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An AOA Critical Issue: Less Invasive Procedures in Spine Surgery*
Edward Hanley, MD; Neil E. Green, MD; Dan M. Spengler, MD
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Edward Hanley, MD
Department of Orthopaedics, Carolinas Medical Center, 1000 Blythe Boulevard, Charlotte, NC 28203

Neil E. Green, MDDan M. Spengler, MDMedical Center North, D-4219 MCN, 1161 21st Avenue South, Nashville, TN 37232-2550

The authors did not receive grants or outside funding in support of their research or preparation of this manuscript. They did not receive payments or other benefits or a commitment or agreement to provide such benefits from a commercial entity. No commercial entity paid or directed, or agreed to pay or direct, any benefits to any research fund, foundation, educational institution, or other charitable or nonprofit organization with which the authors are affiliated or associated.

*This report is based on a symposium presented at the Combined Annual Meetings of the American Orthopaedic Association and the Canadian Orthopaedic Association, on June 3, 2002, in Victoria, British Columbia, Canada.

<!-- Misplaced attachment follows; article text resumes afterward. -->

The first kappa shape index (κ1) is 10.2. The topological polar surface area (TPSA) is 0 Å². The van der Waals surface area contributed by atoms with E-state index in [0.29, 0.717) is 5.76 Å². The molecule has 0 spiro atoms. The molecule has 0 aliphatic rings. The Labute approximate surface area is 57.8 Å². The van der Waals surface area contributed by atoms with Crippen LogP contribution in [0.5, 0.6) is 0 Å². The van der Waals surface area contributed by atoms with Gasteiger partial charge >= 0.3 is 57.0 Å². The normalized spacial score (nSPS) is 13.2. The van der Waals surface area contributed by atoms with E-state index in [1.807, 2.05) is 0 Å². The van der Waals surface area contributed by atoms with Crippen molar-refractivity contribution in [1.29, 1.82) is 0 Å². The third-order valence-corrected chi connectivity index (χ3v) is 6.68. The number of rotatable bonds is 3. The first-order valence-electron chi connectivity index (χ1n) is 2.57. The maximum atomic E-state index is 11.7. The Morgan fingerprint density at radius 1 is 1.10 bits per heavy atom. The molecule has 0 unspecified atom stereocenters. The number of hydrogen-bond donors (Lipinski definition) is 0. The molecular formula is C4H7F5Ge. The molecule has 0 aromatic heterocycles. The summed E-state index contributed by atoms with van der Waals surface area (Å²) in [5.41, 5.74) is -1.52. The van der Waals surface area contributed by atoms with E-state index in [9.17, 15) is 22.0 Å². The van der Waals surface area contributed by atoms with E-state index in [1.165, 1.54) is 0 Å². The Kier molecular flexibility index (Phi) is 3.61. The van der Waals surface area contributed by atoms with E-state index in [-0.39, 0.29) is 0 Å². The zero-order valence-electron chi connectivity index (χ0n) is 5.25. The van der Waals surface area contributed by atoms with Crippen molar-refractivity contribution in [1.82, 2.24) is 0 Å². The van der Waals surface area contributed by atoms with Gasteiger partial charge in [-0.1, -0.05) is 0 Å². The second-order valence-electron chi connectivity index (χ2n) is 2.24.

J Bone Joint Surg Am, 2003 May 01;85(5):956-961
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The financial pressures on the health-care system and the push to reduce hospital stays have provided a strong impetus toward minimally invasive procedures in all surgical specialties. These procedures frequently are associated with decreased perioperative morbidity, decreased duration of hospital stay, and reduced costs. Minimally invasive procedures are often popularized in the media or are advertised, and surgeons sometimes feel pressure to use new procedures to maintain a competitive practice. However, these types of procedures frequently require highly specialized equipment and training, and their outcome in the context of more traditional approaches needs to be carefully considered. Additionally, these procedures are often associated with unique and sometimes catastrophic complications. Lumbar microdiscectomy, video-assisted thoracoscopic surgery, and kyphoplasty represent relatively new minimally invasive techniques in spine surgery. We will discuss the current status of these procedures and the evidence supporting their increasing use in the management of spine patients. Patient selection remains a key to success for the newer minimally invasive techniques.
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    These activities have been planned and implemented in accordance with the Essential Areas and policies of the Accreditation Council for Continuing Medical Education (ACCME) through the joint sponsorship of the American Academy of Orthopaedic Surgeons and The Journal of Bone and Joint Surgery, Inc. The American Academy of Orthopaedic Surgeons is accredited by the ACCME to provide continuing medical education for physicians.
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